China threatened retaliation against prominent companies including Qualcomm and Apple, Global Times reported, after the US moved to close a loophole enabling Huawei to continue using chips made using domestic technology despite a trade block.
More than a year after adding Huawei to a trade blacklist, the Department of Commerce (DoC) clamped down on the vendor accessing components made overseas but which featured US-made software and technology.
In a statement, the DoC said a rule change would “narrowly and strategically target Huawei’s acquisition” of semiconductors produced abroad, requiring companies using US technology to obtain a licence before supplying components to Huawei. It added a waiver will be granted for items already in production as of 15 May, provided they are shipped within 120 days.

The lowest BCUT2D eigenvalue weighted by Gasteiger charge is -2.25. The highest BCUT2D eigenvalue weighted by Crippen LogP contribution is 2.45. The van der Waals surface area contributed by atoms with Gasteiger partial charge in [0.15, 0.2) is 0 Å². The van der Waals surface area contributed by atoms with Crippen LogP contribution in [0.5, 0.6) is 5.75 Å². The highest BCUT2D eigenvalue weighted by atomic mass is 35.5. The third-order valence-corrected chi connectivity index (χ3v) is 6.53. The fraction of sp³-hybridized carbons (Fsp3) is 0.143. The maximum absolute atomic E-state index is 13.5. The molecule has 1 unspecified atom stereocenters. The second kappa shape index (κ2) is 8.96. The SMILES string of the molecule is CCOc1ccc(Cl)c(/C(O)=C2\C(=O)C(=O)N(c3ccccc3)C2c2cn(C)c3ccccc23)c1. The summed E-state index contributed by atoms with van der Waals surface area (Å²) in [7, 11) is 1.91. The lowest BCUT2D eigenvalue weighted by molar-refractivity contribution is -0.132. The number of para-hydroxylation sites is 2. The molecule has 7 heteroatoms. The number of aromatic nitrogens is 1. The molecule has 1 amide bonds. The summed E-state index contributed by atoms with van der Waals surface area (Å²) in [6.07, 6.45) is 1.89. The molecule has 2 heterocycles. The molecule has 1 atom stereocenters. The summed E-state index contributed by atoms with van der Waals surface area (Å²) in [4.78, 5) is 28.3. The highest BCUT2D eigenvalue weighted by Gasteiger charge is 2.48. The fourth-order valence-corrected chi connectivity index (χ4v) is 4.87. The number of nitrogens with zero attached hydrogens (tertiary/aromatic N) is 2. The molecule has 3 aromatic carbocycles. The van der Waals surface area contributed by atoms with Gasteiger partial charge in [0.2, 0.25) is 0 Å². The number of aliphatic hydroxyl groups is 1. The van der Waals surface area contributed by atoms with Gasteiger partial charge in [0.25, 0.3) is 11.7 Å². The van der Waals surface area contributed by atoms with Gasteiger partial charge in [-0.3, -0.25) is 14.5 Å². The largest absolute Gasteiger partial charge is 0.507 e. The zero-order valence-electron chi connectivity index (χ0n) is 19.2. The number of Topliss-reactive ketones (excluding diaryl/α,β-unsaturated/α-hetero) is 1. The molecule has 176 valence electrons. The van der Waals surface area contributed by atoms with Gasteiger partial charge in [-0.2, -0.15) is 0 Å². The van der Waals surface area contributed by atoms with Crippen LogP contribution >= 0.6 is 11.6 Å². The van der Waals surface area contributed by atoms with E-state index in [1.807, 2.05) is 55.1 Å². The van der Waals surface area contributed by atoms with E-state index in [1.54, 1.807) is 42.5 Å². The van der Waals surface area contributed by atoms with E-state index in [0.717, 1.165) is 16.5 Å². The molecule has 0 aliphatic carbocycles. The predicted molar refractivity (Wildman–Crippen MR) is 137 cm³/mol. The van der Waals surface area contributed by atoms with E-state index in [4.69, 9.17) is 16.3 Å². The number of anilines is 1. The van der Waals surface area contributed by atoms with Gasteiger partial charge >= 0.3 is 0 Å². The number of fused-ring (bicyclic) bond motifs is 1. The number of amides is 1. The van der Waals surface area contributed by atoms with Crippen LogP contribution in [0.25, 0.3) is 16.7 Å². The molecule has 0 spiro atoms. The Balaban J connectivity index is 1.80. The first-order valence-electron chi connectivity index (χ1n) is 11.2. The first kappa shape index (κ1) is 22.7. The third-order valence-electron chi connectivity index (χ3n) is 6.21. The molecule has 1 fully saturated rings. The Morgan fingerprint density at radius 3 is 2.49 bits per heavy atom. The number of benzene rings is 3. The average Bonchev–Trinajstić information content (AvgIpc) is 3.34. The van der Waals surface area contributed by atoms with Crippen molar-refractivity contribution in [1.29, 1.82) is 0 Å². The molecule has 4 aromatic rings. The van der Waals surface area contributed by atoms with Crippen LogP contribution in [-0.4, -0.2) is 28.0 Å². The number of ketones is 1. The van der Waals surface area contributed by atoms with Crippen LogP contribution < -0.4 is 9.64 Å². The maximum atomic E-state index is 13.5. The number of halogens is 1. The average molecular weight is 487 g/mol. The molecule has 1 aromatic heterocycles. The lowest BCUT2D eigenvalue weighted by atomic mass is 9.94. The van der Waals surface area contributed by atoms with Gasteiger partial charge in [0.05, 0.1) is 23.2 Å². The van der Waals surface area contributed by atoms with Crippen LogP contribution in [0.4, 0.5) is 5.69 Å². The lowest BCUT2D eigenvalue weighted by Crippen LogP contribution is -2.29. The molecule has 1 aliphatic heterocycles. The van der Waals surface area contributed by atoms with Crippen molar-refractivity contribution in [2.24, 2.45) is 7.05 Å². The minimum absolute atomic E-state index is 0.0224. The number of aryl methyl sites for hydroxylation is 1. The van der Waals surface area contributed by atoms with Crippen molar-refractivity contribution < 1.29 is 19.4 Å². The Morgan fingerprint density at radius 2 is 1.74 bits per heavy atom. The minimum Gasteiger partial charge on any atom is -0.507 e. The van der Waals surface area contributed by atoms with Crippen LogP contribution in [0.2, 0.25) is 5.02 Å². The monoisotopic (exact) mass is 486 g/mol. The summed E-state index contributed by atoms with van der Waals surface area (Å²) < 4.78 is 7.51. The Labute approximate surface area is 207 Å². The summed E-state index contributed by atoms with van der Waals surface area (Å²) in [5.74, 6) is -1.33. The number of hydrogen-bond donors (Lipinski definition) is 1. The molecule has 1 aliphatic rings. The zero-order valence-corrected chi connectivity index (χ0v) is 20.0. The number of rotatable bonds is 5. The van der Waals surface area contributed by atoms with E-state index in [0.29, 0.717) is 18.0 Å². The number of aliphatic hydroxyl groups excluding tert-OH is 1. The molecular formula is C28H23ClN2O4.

Global Times reported China was weighing various countermeasures, including the possibility of adding US companies to an “unreliable entity list”, imposing restrictions on their operations or launching investigations into their business practices.
The DoC move came shortly after key Huawei supplier Taiwan Semiconductor Manufacturing Company (TSMC) revealed plans to build a $12 billion semiconductor factory in the US, its second such facility in the nation.
Huawei reportedly spent a reasonable portion of 2019 lining up deals to prepare for the DoCs latest move.
The DoC separately issued what it said would likely be a final 90-day extension of a temporary reprieve allowing companies to continue business with Huawei despite the 2019 trade ban, pushing back implementation to 13 August.